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As the holiday season nears, many people start thinking about the next year, and what their New Year's resolution may be.

One of the most common resolutions people make each year is losing weight. While the promise to lose weight isn't generally made for financial reasons, it can significantly impact your budget – both positively and negatively.

Financial Gains
A person's weight-loss goals can also help them with other common New Year's resolutions – saving money and paying down debt. Here are some of the ways losing weight can help fatten your wallet.

Reduced healthcare costs – Over the long-term, losing weight can reduce the risks for a number of health conditions, such as diabetes and heart disease. This can help people avoid frequently paying for trips to the doctor or prescriptions, which frees up cash for other things.
Lower grocery bills – Many times, one of the major factors in losing weight is reducing the calories consumed. With these smaller plates, people might find that they don't spend as much at the grocery store. Keeping restrained when walking by the ice cream or candy sections alone can result in significant savings.
Better fuel economy – It may seem unusual, but losing weight can also help you go further on a tank of gas. The Department of Energy estimates that drivers can improve their fuel economy by roughly 2 percent by removing 100 pounds from their cars. It doesn't matter if that weight is from bags of ice melt in the trunk or the driver. Less weight can help improve gas mileage.

Added Costs
While losing weight can be a positive health step for some people, it does not come without some financial costs. While it's still generally a positive, work these costs into your budget so you don't need to look for a payday loan advance near you following an unexpected bill.

• Gym membership – As part of a weight-loss strategy, many people join a local gym. These clubs can provide useful machines, classes and equipment to help people lose weight. However, gym memberships can easily cost hundreds of dollars per year. If you're looking for a place to work out, compare costs and see whether a particular facility is giving you enough benefits. If it's not, cancel it to save money and work out on your own.
• New wardrobe – While it's still a financial outlay, needing to purchase new clothes because you lost weight may be one of the most rewarding purchases you can make. Just use some self-control when walking through department stores. Space out your clothing purchases so you don't drain your savings too much in one trip.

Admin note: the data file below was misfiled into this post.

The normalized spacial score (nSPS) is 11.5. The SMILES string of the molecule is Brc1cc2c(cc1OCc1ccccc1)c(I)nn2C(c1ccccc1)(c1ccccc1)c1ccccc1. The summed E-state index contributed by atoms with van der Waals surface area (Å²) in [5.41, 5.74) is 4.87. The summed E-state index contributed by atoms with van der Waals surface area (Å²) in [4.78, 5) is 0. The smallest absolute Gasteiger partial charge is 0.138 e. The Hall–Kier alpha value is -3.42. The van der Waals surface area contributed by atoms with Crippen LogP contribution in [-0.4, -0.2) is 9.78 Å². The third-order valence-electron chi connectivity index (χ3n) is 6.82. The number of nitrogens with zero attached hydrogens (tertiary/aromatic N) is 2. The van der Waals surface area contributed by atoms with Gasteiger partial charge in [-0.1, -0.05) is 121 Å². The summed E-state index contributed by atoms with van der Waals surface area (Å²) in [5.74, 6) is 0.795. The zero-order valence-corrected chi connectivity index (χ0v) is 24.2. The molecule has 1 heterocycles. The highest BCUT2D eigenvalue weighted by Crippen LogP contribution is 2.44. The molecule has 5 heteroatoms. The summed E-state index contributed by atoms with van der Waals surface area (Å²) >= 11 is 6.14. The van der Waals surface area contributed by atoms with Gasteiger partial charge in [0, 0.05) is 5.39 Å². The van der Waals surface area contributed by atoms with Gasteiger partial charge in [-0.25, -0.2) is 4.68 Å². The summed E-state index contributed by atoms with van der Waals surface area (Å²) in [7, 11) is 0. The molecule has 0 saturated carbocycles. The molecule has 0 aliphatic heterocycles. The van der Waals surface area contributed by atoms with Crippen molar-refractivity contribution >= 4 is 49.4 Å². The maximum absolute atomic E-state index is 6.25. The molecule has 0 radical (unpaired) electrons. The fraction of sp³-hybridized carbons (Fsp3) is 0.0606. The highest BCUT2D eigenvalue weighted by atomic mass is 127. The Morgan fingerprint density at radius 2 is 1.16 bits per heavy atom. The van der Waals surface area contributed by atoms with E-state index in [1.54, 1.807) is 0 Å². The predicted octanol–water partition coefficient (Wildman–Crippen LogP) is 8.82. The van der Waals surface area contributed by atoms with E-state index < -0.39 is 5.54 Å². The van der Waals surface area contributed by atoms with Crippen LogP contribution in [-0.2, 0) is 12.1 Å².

Losing weight, like any major life change, can impact a number of different parts of your life. In the long run, losing weight may help people saving money and improve their health. However, it pays to remember that it may also come with its own expenses. 

If you're having a tough time managing your budget, then one place you might look to cut costs is your car insurance.

If a sudden auto repair hits, you may need to turn to a personal loan to stay on the road and get to work. But by cutting insurance, you can save money each month.

There are many different ways to cut your monthly car insurance payments, and a lot of them work. But when you make these choices, understand that they could create problems in some situations.

Higher Deductibles
One of the primary ways you can save money on insurance is to to raise your deductible. With car insurance, that represents the amount of money you need to pay for a claim before your insurer pays the rest.

It can result in big savings. As the nonprofit Insurance Information Institute iii.org article notes, by jumping from a deductible of $200 to $1,000, you can cut the amount you pay for collision and comprehensive coverage by 40 percent.

However, you're also increasing your risk if there's an incident. If you are going to raise your deductible, make sure you will be able to pay it if need be.

Cutting Collision And Comprehensive Coverage
Another way the III says people can save on their insurance premiums is to drop comprehensive and collision coverage.

Most state regulations only require liability coverage, so the collision and comprehensive are optional. Collision covers damage to your vehicle during an at-fault crash, while comprehensive covers other issues, such as theft, weather damage and vandalism.

This can also be a good idea, but only in the right situation. Dropping comprehensive or collision coverage makes sense on older cars that don't have a lot of value left. However, if you have a newer car, you may want to keep it in place. Also, if you still have a car loan, most banks require you to keep them until that is paid off.

Savings Do Exist
There are also ways to save on your insurance without dropping your coverage limits or making other changes to your policy.

Shop around – Because each car insurance company is different, shopping around for lower rates might be one way to go. There are many sites where you can compare rates online, or you could also check your state insurance department. However, it's also important to consider factors other than price, so check for consumer complaints.
Bundle – If you have your home or renters insurance through a different company, see what you might be able to save by bundling your coverages together. See what deals your current companies might offer.
Cut miles – Most insurance companies offer lower rates for people who drive fewer miles. While you may not be able to eliminate some of your travel easily, see if you can carpool or find simple ways to combine trips.

The number of potential discounts also isn't limited to these options. Talk to your insurance provider and ask them what other discounts they offer. You may already qualify for a lower rate and not even know it.